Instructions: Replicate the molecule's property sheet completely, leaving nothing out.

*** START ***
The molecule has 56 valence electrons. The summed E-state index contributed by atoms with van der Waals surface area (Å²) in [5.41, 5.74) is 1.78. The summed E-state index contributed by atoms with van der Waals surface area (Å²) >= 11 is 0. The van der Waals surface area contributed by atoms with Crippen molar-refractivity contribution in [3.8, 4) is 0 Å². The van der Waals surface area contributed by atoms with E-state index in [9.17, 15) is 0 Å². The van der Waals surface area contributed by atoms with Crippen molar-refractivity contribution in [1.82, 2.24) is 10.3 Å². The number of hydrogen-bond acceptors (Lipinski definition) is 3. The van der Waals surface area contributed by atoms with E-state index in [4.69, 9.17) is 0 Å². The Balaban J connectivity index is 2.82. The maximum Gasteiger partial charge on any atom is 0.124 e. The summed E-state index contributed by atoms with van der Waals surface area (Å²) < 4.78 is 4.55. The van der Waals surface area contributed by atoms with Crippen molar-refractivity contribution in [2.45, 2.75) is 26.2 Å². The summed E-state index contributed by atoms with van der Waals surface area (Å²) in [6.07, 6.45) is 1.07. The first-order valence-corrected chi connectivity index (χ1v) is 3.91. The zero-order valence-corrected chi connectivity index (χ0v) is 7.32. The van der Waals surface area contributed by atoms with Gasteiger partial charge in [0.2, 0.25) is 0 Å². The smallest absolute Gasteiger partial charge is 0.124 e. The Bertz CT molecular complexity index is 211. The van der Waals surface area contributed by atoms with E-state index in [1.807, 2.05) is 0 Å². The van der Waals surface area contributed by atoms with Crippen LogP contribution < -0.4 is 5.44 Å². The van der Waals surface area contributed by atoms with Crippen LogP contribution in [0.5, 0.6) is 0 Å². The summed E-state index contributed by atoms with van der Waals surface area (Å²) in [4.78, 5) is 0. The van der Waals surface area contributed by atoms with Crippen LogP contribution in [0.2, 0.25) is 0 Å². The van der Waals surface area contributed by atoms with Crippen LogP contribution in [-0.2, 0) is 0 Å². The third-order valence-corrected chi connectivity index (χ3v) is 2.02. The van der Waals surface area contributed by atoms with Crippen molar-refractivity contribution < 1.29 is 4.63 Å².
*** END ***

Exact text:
The molecule has 56 valence electrons. The summed E-state index contributed by atoms with van der Waals surface area (Å²) in [5.41, 5.74) is 1.78. The summed E-state index contributed by atoms with van der Waals surface area (Å²) >= 11 is 0. The van der Waals surface area contributed by atoms with Crippen molar-refractivity contribution in [3.8, 4) is 0 Å². The van der Waals surface area contributed by atoms with E-state index in [9.17, 15) is 0 Å². The van der Waals surface area contributed by atoms with Crippen molar-refractivity contribution in [1.82, 2.24) is 10.3 Å². The number of hydrogen-bond acceptors (Lipinski definition) is 3. The van der Waals surface area contributed by atoms with E-state index in [4.69, 9.17) is 0 Å². The Balaban J connectivity index is 2.82. The maximum Gasteiger partial charge on any atom is 0.124 e. The summed E-state index contributed by atoms with van der Waals surface area (Å²) < 4.78 is 4.55. The van der Waals surface area contributed by atoms with Crippen molar-refractivity contribution in [2.45, 2.75) is 26.2 Å². The summed E-state index contributed by atoms with van der Waals surface area (Å²) in [6.07, 6.45) is 1.07. The first-order valence-corrected chi connectivity index (χ1v) is 3.91. The zero-order valence-corrected chi connectivity index (χ0v) is 7.32. The van der Waals surface area contributed by atoms with Gasteiger partial charge in [0.2, 0.25) is 0 Å². The smallest absolute Gasteiger partial charge is 0.124 e. The Bertz CT molecular complexity index is 211. The van der Waals surface area contributed by atoms with E-state index in [1.807, 2.05) is 0 Å². The van der Waals surface area contributed by atoms with Crippen LogP contribution < -0.4 is 5.44 Å². The van der Waals surface area contributed by atoms with Crippen LogP contribution in [0.5, 0.6) is 0 Å². The summed E-state index contributed by atoms with van der Waals surface area (Å²) in [4.78, 5) is 0. The van der Waals surface area contributed by atoms with Crippen LogP contribution in [0.2, 0.25) is 0 Å². The van der Waals surface area contributed by atoms with Crippen LogP contribution in [-0.2, 0) is 0 Å². The third-order valence-corrected chi connectivity index (χ3v) is 2.02. The van der Waals surface area contributed by atoms with Crippen molar-refractivity contribution < 1.29 is 4.63 Å².